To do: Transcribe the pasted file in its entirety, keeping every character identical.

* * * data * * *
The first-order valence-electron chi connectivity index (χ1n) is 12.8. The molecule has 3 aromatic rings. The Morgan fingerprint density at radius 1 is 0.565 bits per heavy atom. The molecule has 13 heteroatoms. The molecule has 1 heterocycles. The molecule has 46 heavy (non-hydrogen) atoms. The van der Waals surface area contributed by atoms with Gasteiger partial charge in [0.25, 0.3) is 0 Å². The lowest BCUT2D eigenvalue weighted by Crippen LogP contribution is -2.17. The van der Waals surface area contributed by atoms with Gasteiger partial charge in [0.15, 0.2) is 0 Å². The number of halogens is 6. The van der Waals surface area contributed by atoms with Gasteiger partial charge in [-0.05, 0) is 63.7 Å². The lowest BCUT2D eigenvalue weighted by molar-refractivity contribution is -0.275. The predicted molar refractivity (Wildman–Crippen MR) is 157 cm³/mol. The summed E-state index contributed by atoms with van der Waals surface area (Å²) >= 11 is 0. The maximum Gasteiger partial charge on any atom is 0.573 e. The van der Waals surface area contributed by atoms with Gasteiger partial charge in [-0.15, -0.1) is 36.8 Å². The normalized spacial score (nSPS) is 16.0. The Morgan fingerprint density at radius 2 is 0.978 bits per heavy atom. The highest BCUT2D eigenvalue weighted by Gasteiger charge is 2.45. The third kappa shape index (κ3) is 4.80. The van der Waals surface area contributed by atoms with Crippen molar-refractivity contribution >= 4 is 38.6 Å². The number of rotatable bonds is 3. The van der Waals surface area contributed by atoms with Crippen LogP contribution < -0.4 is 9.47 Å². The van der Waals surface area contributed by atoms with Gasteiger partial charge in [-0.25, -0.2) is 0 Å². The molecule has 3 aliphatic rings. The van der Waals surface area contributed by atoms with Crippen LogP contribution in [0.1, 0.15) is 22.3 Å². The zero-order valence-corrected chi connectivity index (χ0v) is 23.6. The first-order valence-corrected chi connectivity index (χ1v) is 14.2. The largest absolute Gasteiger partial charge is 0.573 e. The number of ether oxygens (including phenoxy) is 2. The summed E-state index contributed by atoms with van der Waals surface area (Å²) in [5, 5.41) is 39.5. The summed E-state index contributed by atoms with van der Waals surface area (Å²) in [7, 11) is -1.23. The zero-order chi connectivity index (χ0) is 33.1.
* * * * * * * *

The first-order valence-electron chi connectivity index (χ1n) is 12.8. The molecule has 3 aromatic rings. The Morgan fingerprint density at radius 1 is 0.565 bits per heavy atom. The molecule has 13 heteroatoms. The molecule has 1 heterocycles. The molecule has 46 heavy (non-hydrogen) atoms. The van der Waals surface area contributed by atoms with Gasteiger partial charge in [0.25, 0.3) is 0 Å². The lowest BCUT2D eigenvalue weighted by Crippen LogP contribution is -2.17. The van der Waals surface area contributed by atoms with Gasteiger partial charge in [0.15, 0.2) is 0 Å². The number of halogens is 6. The van der Waals surface area contributed by atoms with Gasteiger partial charge in [-0.05, 0) is 63.7 Å². The lowest BCUT2D eigenvalue weighted by molar-refractivity contribution is -0.275. The predicted molar refractivity (Wildman–Crippen MR) is 157 cm³/mol. The summed E-state index contributed by atoms with van der Waals surface area (Å²) >= 11 is 0. The maximum Gasteiger partial charge on any atom is 0.573 e. The van der Waals surface area contributed by atoms with Gasteiger partial charge in [-0.15, -0.1) is 36.8 Å². The normalized spacial score (nSPS) is 16.0. The Morgan fingerprint density at radius 2 is 0.978 bits per heavy atom. The highest BCUT2D eigenvalue weighted by Gasteiger charge is 2.45. The third kappa shape index (κ3) is 4.80. The van der Waals surface area contributed by atoms with Crippen molar-refractivity contribution >= 4 is 38.6 Å². The number of rotatable bonds is 3. The van der Waals surface area contributed by atoms with Crippen LogP contribution < -0.4 is 9.47 Å². The van der Waals surface area contributed by atoms with Gasteiger partial charge in [-0.25, -0.2) is 0 Å². The molecule has 3 aliphatic rings. The van der Waals surface area contributed by atoms with Crippen LogP contribution in [0.1, 0.15) is 22.3 Å². The zero-order valence-corrected chi connectivity index (χ0v) is 23.6. The first-order valence-corrected chi connectivity index (χ1v) is 14.2. The largest absolute Gasteiger partial charge is 0.573 e. The number of ether oxygens (including phenoxy) is 2. The summed E-state index contributed by atoms with van der Waals surface area (Å²) in [5, 5.41) is 39.5. The summed E-state index contributed by atoms with van der Waals surface area (Å²) in [7, 11) is -1.23. The zero-order chi connectivity index (χ0) is 33.1.